Despite California Governor Arnold Schwarzenegger's humourous scepticism that Shanghai could accommodate an event of this size - as he noted, 7500 athletes from 165 countries had arrived, accompanied by 40,000 volunteers and 80,000 spectators - the city did a great job. It opened its heart to the participants in a 10-day event in which the most important thing wasn't winning the most medals, but rather teaching tolerance, respect, and compassion. Consistent with that goal, the sports events were accompanied by a number of other consciousness-raising events, which was perhaps why a number of people known for their charity and humanitarian work showed up. Schwarzenegger's wife Maria Shriver, for example, arrived in Shanghai with her kids and her mother Eunice Kennedy-Shriver, who in the 1960s was instrumental in raising consciousness about the needs of the mentally disabled in the United States. Actually, the Gameshave traditionally been held in the United States, the country in which they were founded. These days, however, the impetus is to take the movement global. And the more global the show gets, the more fun it gets - the spectacle becomes more impressive, and more stars show up, circulating in such close proximity to the athletes and the spectators that you can almost touch them. "It's not even a competition now," Maria Shriver said at a 'family forum' associated with the Games on 3 October, "but a global family in which people learn how to live together and how to work as a team. It's important to share our experience with each other."

American society has already made strides in integrating the mentally disabled into the mainstream and making them feel loved and needed. Ukraine, as a developing society, is still somewhat behind. We're just beginning to understand how much the disabled require our constant support. For a Ukrainian reporter, it was touching to see mothers and their disabled kids - promising athletes - relate their life stories, making clear how difficult it could be for children to cope with their fears and failures as they strived to achieve something. The Special Olympics is one of the only chances disabled athletes have to show off what they've got and feel themselves to be integral members of society. There were no losers here. Each participant had already won - the first time when he or she dedicated himself or herself to the hard work of training, and the second time when making his or her respective national team. These athletes are examples to all of us, teaching us what it means to be committed to yourself and to others. That's why they're honoured by the Olympic torch.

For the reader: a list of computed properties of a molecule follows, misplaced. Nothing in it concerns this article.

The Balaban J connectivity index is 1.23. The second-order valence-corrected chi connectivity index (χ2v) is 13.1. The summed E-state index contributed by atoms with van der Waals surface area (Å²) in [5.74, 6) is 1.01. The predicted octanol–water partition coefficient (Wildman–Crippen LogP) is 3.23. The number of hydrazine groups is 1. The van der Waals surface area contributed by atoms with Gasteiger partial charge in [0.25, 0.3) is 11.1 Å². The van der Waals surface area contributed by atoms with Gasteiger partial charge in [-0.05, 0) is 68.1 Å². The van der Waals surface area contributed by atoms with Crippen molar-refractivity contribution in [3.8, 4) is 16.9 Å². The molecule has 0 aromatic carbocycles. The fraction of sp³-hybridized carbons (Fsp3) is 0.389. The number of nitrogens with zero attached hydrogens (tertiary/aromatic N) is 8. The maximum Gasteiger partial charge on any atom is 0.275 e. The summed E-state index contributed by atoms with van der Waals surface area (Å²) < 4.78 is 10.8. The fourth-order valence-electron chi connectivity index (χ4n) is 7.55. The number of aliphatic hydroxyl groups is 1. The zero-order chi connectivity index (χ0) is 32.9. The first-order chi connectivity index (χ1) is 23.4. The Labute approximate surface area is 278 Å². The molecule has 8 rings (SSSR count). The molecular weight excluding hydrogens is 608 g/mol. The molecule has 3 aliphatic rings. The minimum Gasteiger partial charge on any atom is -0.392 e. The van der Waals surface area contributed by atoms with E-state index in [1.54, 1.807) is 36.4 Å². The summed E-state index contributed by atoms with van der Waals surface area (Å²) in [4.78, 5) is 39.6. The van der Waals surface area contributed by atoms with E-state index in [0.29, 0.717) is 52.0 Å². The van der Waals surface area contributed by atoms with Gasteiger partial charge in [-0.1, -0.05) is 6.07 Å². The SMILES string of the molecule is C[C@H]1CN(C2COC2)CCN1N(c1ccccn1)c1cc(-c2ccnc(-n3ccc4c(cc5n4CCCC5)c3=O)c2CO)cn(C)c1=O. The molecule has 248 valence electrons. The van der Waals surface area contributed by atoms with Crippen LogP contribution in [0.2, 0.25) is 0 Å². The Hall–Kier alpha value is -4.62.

Anastasiya Skorina


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Comments (2)
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knxggpq | 01.01.2012 13:53

k2EQVD elbptuxtetlu

Kelis | 29.12.2011 16:03

Insights like this liven tihngs up around here.


 
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    Ukraine Truth
    Rights We Didnt Know We Had

    Throughout EuroMaidan much has been made of Ukrainians making a stand for their rights. What exactly those rights are were never clearly defined. Ukraine ratified the Universal Declaration of Human Rights in 1952. The first article of the Declaration states all human beings are born free and equal in dignity and rights, they are endowed with reason and conscience, and should act towards one another in a spirit of brotherhood. The ousted and overthrown Ukrainian government showed to the world they dont understand the meaning of these words.


    Kyiv Culture

    Pulling Strings
    Located on Hrushevskoho Street the epicentre of EuroMaidan violence, home to battles, blazes and barricades childrens favourite the Academic Puppet Theatre had to shut down in February. Nevertheless, it is getting ready to reopen this March with a renewed repertoire to bring some laughter back to a scene of tragedy. Operating (not manipulating) puppets is a subtle art that can make kids laugh and adults cry. Whats On meets Mykola Petrenko, art director of the Theatre, to learn more about those who pull the strings behind the show.